Reviews and Interviews, 2/20/07

A small clutch of Scalzi-related scribblings coming at you:

* Rick Kleffel has nice things to say about “The Sagan Diary” over at The Agony Column, calling it “a must-have book for just about any serious reader of science fiction and certainly for any serious collector of science fiction.” He also heaps love on Bob Eggleton for the cover and inside art, which I think is entirely appropriate. The review is dated 2/21/07, so it actually comes to us from the future. And you know how exciting that is.

* Professor Bainbridge devours his advance reader’s copy of The Last Colony, and is happy with the meal, and also picks up on something I’m 100% in agreement with:

Despite its SF trappings, for example, TLC reminds me more of Allen Drury’s novels of political suspense, with a little Robert Ludlum-style wheels within wheels conspiracy theory story thrown in too, than it does most SF. Indeed, to continue the analogy to political thrillers, there’s even a subplot that’s a variant on the good old sleeping killer story. All of which means that, if Tor can manage the marketing trick, the OMW to TLC trilogy ought to reach readers who ordinarily would never be caught dead in the sci fi section of their bookstore.

It’s the New Comprehensible! In full effect! Seriously, however, I’m delighted Professor Bainbridge liked this series all the way through.

* And for those of you who don’t get enough of me here, Abebooks is running an interview with me, and for good measure they’re running a contest in which they’re giving away a signed, limited edition of “The Sagan Diary.” I don’t mind if you click through for the loot rather than my musings. But you have to enter by 9:59 on March 1. So get to it.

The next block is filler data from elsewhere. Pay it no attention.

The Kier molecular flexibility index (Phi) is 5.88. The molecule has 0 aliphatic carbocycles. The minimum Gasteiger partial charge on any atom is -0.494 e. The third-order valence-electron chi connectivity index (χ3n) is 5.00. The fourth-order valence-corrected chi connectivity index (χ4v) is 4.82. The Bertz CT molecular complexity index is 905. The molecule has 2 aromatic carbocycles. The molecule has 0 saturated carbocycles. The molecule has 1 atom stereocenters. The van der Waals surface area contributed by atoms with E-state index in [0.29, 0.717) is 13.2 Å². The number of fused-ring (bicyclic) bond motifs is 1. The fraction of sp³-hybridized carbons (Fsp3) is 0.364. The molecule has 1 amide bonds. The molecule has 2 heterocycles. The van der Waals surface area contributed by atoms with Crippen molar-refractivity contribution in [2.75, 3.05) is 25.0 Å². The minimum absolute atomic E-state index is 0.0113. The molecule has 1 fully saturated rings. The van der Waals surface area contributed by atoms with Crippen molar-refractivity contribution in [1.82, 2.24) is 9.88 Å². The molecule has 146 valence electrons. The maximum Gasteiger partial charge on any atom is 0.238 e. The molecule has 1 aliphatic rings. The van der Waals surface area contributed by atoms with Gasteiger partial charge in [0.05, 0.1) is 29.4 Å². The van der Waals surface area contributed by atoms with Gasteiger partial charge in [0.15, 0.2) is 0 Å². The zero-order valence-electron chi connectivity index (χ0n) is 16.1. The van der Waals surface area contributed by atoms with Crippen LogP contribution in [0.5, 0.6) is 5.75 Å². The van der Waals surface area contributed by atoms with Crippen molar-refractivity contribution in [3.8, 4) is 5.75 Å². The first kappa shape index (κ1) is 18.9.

5 Comments on “Reviews and Interviews, 2/20/07”

  1. (banging sounds) Damn macro, not working yet.

    Hey, John, congrats on the good reviews. Personally I think “Gripping characters blow big shit up in space,” would be a great inside dust jacket quote, but hey, that’s what turns my dials to 11, YMMV. And I’m still giggling over the professors comment about Rand al’Thor. Having people lose productive time to read your book, mighty praise indeed.

  2. Awesome reviews! Can’t wait to get my books!

    HAHAHAHAH — Don’t kill me for taking a quote, but I figured it would entice more people to actually reading the rather articulate interview.

    Yes, eventually they would declare war on us and we’d be strapped into pods with tubes in our heads (that is, if we weren’t exterminated outright), but until then, robots would probably be a lot of fun.

    Follow the link above for more gems like that one. Great interview John! Although you didn’t say there would be a pop quiz on who might be your biggest stalker at the end. :P

    It’s one of those things where I sorta hope I win, but at what cost? At what cost!?

  3. Congratulations on the great reviews ! Just finished reading TSD last night and it is great ! I had listened to bits of the audio version but found that I could really appreciate it more when I actually read the text. In fact I was reading really slow to savour all the words and their meaning and nuance; it was like melting a nice dark chocolate bar in my mouth enjoying the taste and wishing it never ended.